Sunday, February 25, 2007

Jacksonville homeless feeding ordinance
challenged in federal court

If Jesus came to Jacksonville to feed the masses, he would need a city permit to hand out all those miraculous loaves and fishes.

A University of North Florida professor hopes to change that with a religious freedom lawsuit he filed after he was charged with violating a city ordinance* when he fed homeless people on church property.

Though the charges eventually were dropped, Michael J. Herkov said it was important to challenge the ordinance so a basic tenet of his Christian faith could continue to be carried out by him and others.

Herkov's attorney, Scott Fortune, said the law is so broadly worded that it could be construed to prevent anyone in Jacksonville from giving someone else a cup of coffee or serving a meal at home without a permit.

Mathew Staver of the Liberty Counsel, a Christian legal advocacy organization based in Orlando, said he has handled similar cases for other religious groups, and the courts have found a clear constitutional right to carry out church ministries, such as feeding homeless people.

Read the Florida Times-Union article here.

Thanks to Religion Clause for the link.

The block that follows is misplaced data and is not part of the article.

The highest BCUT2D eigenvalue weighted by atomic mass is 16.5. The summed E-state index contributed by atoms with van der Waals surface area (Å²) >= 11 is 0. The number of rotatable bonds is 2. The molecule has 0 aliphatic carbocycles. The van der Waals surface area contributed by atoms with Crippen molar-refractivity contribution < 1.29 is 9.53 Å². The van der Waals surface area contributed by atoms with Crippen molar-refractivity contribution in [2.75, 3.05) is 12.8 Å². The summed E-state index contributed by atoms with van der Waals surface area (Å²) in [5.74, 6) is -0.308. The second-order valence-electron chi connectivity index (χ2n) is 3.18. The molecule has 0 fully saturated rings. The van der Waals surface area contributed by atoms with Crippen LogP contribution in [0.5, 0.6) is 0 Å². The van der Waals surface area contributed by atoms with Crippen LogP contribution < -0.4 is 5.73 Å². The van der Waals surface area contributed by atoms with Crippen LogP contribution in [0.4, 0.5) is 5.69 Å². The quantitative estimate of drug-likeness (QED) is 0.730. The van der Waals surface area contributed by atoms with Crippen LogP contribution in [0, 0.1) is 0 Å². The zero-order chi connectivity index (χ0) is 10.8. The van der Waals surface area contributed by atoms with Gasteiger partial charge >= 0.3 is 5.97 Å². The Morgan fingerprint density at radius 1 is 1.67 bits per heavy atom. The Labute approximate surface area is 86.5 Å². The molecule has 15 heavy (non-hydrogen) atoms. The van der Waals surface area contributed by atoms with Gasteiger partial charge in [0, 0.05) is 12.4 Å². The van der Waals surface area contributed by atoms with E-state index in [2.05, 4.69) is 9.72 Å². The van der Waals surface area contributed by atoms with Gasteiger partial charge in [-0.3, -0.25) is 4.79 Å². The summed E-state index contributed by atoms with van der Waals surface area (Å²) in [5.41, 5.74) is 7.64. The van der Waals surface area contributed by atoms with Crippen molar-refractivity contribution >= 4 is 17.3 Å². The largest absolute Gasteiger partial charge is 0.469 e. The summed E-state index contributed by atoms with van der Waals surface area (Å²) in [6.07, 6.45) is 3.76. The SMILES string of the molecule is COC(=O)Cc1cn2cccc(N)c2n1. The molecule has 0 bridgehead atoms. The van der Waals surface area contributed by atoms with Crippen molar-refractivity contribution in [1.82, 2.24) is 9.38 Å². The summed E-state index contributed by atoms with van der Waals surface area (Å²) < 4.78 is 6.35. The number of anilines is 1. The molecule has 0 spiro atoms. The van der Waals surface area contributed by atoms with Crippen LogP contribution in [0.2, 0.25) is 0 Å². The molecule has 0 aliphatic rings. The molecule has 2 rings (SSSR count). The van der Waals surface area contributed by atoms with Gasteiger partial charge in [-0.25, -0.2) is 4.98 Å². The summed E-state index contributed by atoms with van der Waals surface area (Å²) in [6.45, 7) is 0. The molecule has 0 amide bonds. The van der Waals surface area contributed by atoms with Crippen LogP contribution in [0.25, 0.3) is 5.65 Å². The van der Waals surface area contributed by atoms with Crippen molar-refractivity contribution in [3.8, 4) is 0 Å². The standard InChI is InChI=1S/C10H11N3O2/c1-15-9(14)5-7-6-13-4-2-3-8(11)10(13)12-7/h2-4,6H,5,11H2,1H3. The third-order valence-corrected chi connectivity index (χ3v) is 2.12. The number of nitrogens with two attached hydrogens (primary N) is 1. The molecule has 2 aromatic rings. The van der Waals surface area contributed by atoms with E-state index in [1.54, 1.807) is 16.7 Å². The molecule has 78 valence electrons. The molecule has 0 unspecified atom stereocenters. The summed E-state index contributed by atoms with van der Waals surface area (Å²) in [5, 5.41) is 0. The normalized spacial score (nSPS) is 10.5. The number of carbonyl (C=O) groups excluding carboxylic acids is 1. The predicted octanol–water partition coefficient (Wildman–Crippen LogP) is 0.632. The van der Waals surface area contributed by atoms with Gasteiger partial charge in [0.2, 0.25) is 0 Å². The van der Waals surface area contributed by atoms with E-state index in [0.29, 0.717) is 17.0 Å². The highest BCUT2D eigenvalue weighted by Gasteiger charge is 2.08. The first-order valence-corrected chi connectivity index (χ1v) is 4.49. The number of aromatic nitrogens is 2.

* You can read the ordinance here. Read Section 250.101 and the next few sections.


At 3:11 PM, Anonymous Anonymous said...

Ms Dowd,

I am looking to get ahold of someone in your area who works as an advocate or activist for the rights of the poor. I'm interested in bringing the Poor Peoples Union model to other areas and it seems like yours is one in need of solidarity and a voice for those who are poor and houseless.

Look forward to hearing from you,

Rob Richards
Poor Peoples Union
OlySkunks Chapter

At 3:18 PM, Blogger Michael Hussey said...

The music on that first link leaves much to be desired.

At 5:12 PM, Blogger Jacqueline Dowd said...

So what would you like to hear next time? Jazz? Rap? Classic rock? I'm kinda partial to the blues myself.

At 10:40 PM, Anonymous Homeless said...

This approach has been tried in other cities and most of the time it fails. The homeless problem will never be solved in herding the homeless out of cities, rather it's a one to one exchange of enablers helping a homeless person one at a time.


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